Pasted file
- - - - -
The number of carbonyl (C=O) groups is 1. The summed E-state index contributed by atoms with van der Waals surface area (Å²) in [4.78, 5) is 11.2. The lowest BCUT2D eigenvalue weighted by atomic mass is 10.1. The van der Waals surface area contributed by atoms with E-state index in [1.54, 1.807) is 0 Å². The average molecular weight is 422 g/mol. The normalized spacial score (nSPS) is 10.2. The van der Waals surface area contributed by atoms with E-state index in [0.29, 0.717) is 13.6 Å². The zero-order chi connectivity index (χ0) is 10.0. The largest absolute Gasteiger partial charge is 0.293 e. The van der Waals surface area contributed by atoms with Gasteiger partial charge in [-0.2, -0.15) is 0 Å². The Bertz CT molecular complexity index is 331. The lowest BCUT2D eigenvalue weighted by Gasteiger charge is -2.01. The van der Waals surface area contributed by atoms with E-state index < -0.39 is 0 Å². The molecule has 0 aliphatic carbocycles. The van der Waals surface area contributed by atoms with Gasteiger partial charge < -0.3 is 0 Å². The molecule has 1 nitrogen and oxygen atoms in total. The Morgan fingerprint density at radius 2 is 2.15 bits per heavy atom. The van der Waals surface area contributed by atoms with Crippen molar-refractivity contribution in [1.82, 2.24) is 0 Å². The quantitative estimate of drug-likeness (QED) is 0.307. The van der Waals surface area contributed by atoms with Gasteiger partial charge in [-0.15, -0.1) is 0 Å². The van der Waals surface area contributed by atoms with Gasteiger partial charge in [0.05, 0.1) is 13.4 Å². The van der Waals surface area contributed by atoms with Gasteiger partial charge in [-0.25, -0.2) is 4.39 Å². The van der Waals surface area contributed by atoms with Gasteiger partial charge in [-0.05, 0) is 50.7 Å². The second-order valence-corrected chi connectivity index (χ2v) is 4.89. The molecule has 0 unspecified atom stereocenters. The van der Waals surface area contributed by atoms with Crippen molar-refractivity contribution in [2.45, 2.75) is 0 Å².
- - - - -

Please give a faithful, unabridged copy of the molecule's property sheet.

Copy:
The number of carbonyl (C=O) groups is 1. The summed E-state index contributed by atoms with van der Waals surface area (Å²) in [4.78, 5) is 11.2. The lowest BCUT2D eigenvalue weighted by atomic mass is 10.1. The van der Waals surface area contributed by atoms with E-state index in [1.54, 1.807) is 0 Å². The average molecular weight is 422 g/mol. The normalized spacial score (nSPS) is 10.2. The van der Waals surface area contributed by atoms with E-state index in [0.29, 0.717) is 13.6 Å². The zero-order chi connectivity index (χ0) is 10.0. The largest absolute Gasteiger partial charge is 0.293 e. The van der Waals surface area contributed by atoms with Gasteiger partial charge in [-0.2, -0.15) is 0 Å². The Bertz CT molecular complexity index is 331. The lowest BCUT2D eigenvalue weighted by Gasteiger charge is -2.01. The van der Waals surface area contributed by atoms with E-state index < -0.39 is 0 Å². The molecule has 0 aliphatic carbocycles. The van der Waals surface area contributed by atoms with Gasteiger partial charge < -0.3 is 0 Å². The molecule has 1 nitrogen and oxygen atoms in total. The Morgan fingerprint density at radius 2 is 2.15 bits per heavy atom. The van der Waals surface area contributed by atoms with Crippen molar-refractivity contribution in [1.82, 2.24) is 0 Å². The quantitative estimate of drug-likeness (QED) is 0.307. The van der Waals surface area contributed by atoms with Gasteiger partial charge in [-0.15, -0.1) is 0 Å². The van der Waals surface area contributed by atoms with Gasteiger partial charge in [0.05, 0.1) is 13.4 Å². The van der Waals surface area contributed by atoms with Gasteiger partial charge in [-0.25, -0.2) is 4.39 Å². The van der Waals surface area contributed by atoms with Gasteiger partial charge in [-0.05, 0) is 50.7 Å². The second-order valence-corrected chi connectivity index (χ2v) is 4.89. The molecule has 0 unspecified atom stereocenters. The van der Waals surface area contributed by atoms with Crippen molar-refractivity contribution in [2.45, 2.75) is 0 Å².